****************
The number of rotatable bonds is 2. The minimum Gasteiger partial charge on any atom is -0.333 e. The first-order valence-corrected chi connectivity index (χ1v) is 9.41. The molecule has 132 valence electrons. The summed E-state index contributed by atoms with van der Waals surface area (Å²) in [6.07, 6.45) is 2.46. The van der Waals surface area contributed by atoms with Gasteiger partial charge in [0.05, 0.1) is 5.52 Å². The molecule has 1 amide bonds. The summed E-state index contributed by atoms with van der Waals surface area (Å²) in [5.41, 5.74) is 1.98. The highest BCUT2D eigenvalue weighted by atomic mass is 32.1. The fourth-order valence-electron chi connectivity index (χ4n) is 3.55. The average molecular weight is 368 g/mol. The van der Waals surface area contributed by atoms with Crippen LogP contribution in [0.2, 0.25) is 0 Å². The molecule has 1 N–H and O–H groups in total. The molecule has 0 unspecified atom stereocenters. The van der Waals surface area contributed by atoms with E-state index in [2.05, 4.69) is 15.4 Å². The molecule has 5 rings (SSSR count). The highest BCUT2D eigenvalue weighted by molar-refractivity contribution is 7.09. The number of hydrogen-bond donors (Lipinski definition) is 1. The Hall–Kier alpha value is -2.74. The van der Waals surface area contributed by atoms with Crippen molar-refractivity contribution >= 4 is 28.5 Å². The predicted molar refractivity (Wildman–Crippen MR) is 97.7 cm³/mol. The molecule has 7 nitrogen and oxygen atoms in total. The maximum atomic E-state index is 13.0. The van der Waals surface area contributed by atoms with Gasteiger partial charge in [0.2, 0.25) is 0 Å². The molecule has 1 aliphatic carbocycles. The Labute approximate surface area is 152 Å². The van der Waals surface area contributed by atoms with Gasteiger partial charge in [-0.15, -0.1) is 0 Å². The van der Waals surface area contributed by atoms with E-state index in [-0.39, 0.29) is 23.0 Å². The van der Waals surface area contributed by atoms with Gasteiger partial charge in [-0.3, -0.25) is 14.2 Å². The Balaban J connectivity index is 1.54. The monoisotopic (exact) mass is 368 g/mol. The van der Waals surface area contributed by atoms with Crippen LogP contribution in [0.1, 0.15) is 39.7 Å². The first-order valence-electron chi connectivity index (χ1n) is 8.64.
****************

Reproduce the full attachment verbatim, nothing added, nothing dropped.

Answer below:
The number of rotatable bonds is 2. The minimum Gasteiger partial charge on any atom is -0.333 e. The first-order valence-corrected chi connectivity index (χ1v) is 9.41. The molecule has 132 valence electrons. The summed E-state index contributed by atoms with van der Waals surface area (Å²) in [6.07, 6.45) is 2.46. The van der Waals surface area contributed by atoms with Gasteiger partial charge in [0.05, 0.1) is 5.52 Å². The molecule has 1 amide bonds. The summed E-state index contributed by atoms with van der Waals surface area (Å²) in [5.41, 5.74) is 1.98. The highest BCUT2D eigenvalue weighted by atomic mass is 32.1. The fourth-order valence-electron chi connectivity index (χ4n) is 3.55. The average molecular weight is 368 g/mol. The van der Waals surface area contributed by atoms with Crippen LogP contribution in [0.2, 0.25) is 0 Å². The molecule has 1 N–H and O–H groups in total. The molecule has 0 unspecified atom stereocenters. The van der Waals surface area contributed by atoms with E-state index in [2.05, 4.69) is 15.4 Å². The molecule has 5 rings (SSSR count). The highest BCUT2D eigenvalue weighted by molar-refractivity contribution is 7.09. The number of hydrogen-bond donors (Lipinski definition) is 1. The Hall–Kier alpha value is -2.74. The van der Waals surface area contributed by atoms with Crippen molar-refractivity contribution >= 4 is 28.5 Å². The predicted molar refractivity (Wildman–Crippen MR) is 97.7 cm³/mol. The molecule has 7 nitrogen and oxygen atoms in total. The maximum atomic E-state index is 13.0. The van der Waals surface area contributed by atoms with Gasteiger partial charge in [0.2, 0.25) is 0 Å². The molecule has 1 aliphatic carbocycles. The Labute approximate surface area is 152 Å². The van der Waals surface area contributed by atoms with Gasteiger partial charge in [-0.15, -0.1) is 0 Å². The van der Waals surface area contributed by atoms with E-state index in [-0.39, 0.29) is 23.0 Å². The van der Waals surface area contributed by atoms with Gasteiger partial charge in [-0.3, -0.25) is 14.2 Å². The Balaban J connectivity index is 1.54. The monoisotopic (exact) mass is 368 g/mol. The van der Waals surface area contributed by atoms with Crippen LogP contribution in [0.1, 0.15) is 39.7 Å². The first-order valence-electron chi connectivity index (χ1n) is 8.64.